The Eighth saith, That Mr. Thompson, when the Petition was on foot for the Sitting of this Parliament, used, at the Funeral Sermon of one Mr. Wharton, these Words (pointing at the Dead, said), That he was no schismatical petitioning Rebel: And that, by his Instigation, the Grand Jury of Bristoll made a Presentment of their Detestation against Petitioning for the Sitting of the Parliament. That the said Mr. Thompson had told him, That he was Governor to Mr. Narbor, when he was beyond Sea; and said, That he had been very often, and above One hundred times, at Mass, in the great Church at Paris; and usually gave Half-a-crown to get a Place to hear a certain Doctor of that Church; and that he was like to be brought over to that Religion: And that when he went beyond Sea, . . did not know but that he might be of that Religion before his Return. That he is very censorious; and frequently casts evil Aspersions against several Divines at Bristoll, of great Note; viz. Mr. Chetwynd, Mr. Standfast, Mr. Crosman, Mr. Palmer, and others; saying, That such as went to their Lectures were the Brats of the Devil.

The Ninth saith, That Mr. Thompson, in his Preaching inveighed bitterly against subscribing Petitions for the Sitting of this Parliament; saying, That it was the Seed of Rebellion, and like to Forty-one; and that the Devil set them on Work, and the Devil would pay them their Wages: Saying, That, before he would set his Hand to such Petitions he would cut it off; yea, and cut them off.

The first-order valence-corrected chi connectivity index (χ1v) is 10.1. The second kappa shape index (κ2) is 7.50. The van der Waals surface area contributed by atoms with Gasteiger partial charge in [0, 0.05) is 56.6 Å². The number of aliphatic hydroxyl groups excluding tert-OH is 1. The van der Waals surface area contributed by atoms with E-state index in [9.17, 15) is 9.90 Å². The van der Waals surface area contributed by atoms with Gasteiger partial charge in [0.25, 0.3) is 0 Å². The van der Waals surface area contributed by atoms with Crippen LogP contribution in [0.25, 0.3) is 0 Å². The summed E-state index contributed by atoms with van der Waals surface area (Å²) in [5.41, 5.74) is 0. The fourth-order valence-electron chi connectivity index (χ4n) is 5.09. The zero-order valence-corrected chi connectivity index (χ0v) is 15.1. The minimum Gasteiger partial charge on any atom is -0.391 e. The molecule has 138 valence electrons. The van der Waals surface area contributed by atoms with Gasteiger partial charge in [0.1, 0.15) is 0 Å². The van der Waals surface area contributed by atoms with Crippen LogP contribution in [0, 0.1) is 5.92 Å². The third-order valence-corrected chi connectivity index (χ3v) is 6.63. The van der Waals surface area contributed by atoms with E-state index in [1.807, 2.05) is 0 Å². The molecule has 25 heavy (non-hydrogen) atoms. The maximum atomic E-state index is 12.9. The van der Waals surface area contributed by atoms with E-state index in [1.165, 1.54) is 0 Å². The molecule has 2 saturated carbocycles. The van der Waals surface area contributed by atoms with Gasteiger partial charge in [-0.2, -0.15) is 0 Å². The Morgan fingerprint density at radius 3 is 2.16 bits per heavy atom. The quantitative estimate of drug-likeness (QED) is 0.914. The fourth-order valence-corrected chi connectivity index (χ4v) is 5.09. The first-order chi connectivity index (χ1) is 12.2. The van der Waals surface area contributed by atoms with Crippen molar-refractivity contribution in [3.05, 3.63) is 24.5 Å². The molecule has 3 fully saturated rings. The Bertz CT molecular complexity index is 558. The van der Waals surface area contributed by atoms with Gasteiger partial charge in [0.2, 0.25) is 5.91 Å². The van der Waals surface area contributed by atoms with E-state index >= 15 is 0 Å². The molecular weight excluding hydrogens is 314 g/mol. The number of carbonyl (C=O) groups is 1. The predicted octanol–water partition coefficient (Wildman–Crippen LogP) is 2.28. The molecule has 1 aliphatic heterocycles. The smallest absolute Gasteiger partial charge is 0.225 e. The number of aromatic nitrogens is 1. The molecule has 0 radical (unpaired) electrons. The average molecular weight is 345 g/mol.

The Tenth saith, That, about Two Years since, being in the Chancel of St. Thomas' Church in Bristoll, where . . . . Elizabeth's Effigies is, Mr. Thompson, pointing his Finger to it, said, That she was the worst of Women; and a most lewd and infamous Woman: Upon which this Informant replied, he never heard any speak ill of her: Thereupon Mr. Thompson said, She was no better than a Church Robber: And that Henry the Eighth began it; and that she finished it.

The Eleventh (Mr. Rowe) saith, That, in the Year One thousand Six hundred and Seventy-eight, he waited on the Mayor to Church; and Mr. Thompson, who was there, railed at Henry the Eighth; saying, He did more Hurt in robbing the Abbey Lands, than he did Good by the Reformation: That, after Dinner, Mr. Thompson comes to this Informant, and claps his hands on his Shoulders; saying, "Hah, Boy! had Queen Elizabeth been living, you need not to have been Swordbearer of Bristoll:" The said Rowe asking him, Why; he replied, "She loved such a lusty Rogue so well, as he was; and he would have been very fit for her Drudgery at Whitehall."